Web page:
The thought of seafarers stranded by the thousands because of the COVID-19 pandemic makes me hark back to a poem in Spanish entitled ‘Perdón si por mis ojos’. It was written by Chilean poet Pablo Neruda (1904 – 1973), winner of the 1972 Nobel Prize for Literature. I am delighted to share this powerful poem together with my English translation. Neruda describes the inner life of the seafarer against a backdrop of water, rock and seaweed.

PERDÓN SI POR MIS OJOS

Perdón si por mis ojos no llegó
mas claridad que la espuma marina,
perdón porque mi espacio
se extiende sin amparo
y no termina:
monótono es mi canto,
mi palabra es un pájaro sombrío,
fauna de piedra y mar, el desconsuelo
de un planeta invernal, incorruptible.
Perdón por esta sucesión del agua,
de la roca, la espuma, el desvarío
de la marea: así es mi soledad:
bruscos saltos de sal contra los muros
de mi secreto ser, de tal manera
que yo soy una parte
del invierno,
de la misma extensión que se repite
de campana en campana en tantas olas
y de un silencio como cabellera,
silencio de alga, canto sumergido.

FORGIVE ME IF THROUGH MY EYES

Forgive me if through my eyes comes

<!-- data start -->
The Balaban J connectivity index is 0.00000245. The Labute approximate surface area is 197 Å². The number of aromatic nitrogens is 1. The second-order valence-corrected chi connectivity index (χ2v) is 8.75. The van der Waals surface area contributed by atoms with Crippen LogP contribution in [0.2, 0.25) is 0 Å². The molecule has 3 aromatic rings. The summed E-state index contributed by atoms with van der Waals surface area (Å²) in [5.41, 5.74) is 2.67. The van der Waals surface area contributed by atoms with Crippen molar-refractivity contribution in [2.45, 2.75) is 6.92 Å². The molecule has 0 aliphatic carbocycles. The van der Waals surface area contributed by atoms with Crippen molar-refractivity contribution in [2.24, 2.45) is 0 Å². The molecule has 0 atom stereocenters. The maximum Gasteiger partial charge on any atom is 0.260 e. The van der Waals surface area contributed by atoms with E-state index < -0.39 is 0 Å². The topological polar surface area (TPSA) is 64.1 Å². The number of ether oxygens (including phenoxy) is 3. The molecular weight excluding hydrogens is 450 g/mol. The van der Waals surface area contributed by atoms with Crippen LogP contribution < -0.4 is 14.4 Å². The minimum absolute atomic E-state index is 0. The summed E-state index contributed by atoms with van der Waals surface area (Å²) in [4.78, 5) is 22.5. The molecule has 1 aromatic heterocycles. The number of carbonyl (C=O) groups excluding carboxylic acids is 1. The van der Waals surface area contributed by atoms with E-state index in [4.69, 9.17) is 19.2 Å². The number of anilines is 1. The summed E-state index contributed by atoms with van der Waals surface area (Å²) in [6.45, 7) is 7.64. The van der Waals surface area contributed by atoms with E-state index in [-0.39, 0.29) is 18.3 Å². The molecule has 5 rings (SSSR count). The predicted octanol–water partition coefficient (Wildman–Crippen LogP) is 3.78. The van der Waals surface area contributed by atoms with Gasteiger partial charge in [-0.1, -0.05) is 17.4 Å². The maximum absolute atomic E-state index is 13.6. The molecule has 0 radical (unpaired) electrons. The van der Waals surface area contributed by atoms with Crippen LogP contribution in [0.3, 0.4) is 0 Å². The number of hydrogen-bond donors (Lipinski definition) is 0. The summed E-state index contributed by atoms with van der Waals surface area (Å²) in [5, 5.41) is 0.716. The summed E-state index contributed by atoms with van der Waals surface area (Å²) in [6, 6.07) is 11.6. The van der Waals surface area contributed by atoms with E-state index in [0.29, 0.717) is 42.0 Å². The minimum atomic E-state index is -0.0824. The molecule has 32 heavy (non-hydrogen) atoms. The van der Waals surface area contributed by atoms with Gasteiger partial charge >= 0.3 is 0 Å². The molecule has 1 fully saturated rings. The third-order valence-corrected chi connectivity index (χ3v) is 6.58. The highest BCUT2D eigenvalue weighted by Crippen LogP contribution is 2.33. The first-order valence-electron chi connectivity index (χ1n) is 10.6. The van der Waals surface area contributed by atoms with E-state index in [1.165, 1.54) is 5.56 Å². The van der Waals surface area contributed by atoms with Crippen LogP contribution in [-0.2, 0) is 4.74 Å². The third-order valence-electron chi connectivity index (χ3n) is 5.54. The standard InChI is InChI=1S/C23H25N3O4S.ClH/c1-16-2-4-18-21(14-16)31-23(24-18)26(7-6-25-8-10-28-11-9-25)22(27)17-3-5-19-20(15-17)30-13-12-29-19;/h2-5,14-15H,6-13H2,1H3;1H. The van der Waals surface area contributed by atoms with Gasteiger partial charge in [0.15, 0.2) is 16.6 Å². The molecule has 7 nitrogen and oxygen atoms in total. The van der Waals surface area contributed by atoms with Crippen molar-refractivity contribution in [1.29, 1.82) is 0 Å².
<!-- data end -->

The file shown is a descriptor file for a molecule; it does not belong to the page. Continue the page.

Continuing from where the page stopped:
nothing clearer than sea foam,
forgive me because my space
spreads out without refuge
and does not end:
my song is monotonous
my word is a sullen bird,
fauna of stone and sea, the desolation
of a wintry planet, incorruptible.
Forgive me this succession of water,
of rock, the froth, the delirium
of the tide: so is my solitude:
sudden leaps of brine against the walls
of my secret being, in such a way
I am a part
of winter,
of the selfsame extension that repeats itself
from bell to bell in so many waves
and from the silence like a head of hair,
silence of seaweed, underwater song.

(translation by B.U. © Marine Café Blog) 

Pablo Neruda wrote another wonderful poem, ‘Si tu me olvidas‘ (If you forget me), which deals with the separation between lovers. It is a poem many seafarers can identify with. The English version  is recited by the American singer and songwriter, Madonna, in the following video clip. To read the poem in the original Spanish, click here.

~ Barista Uno

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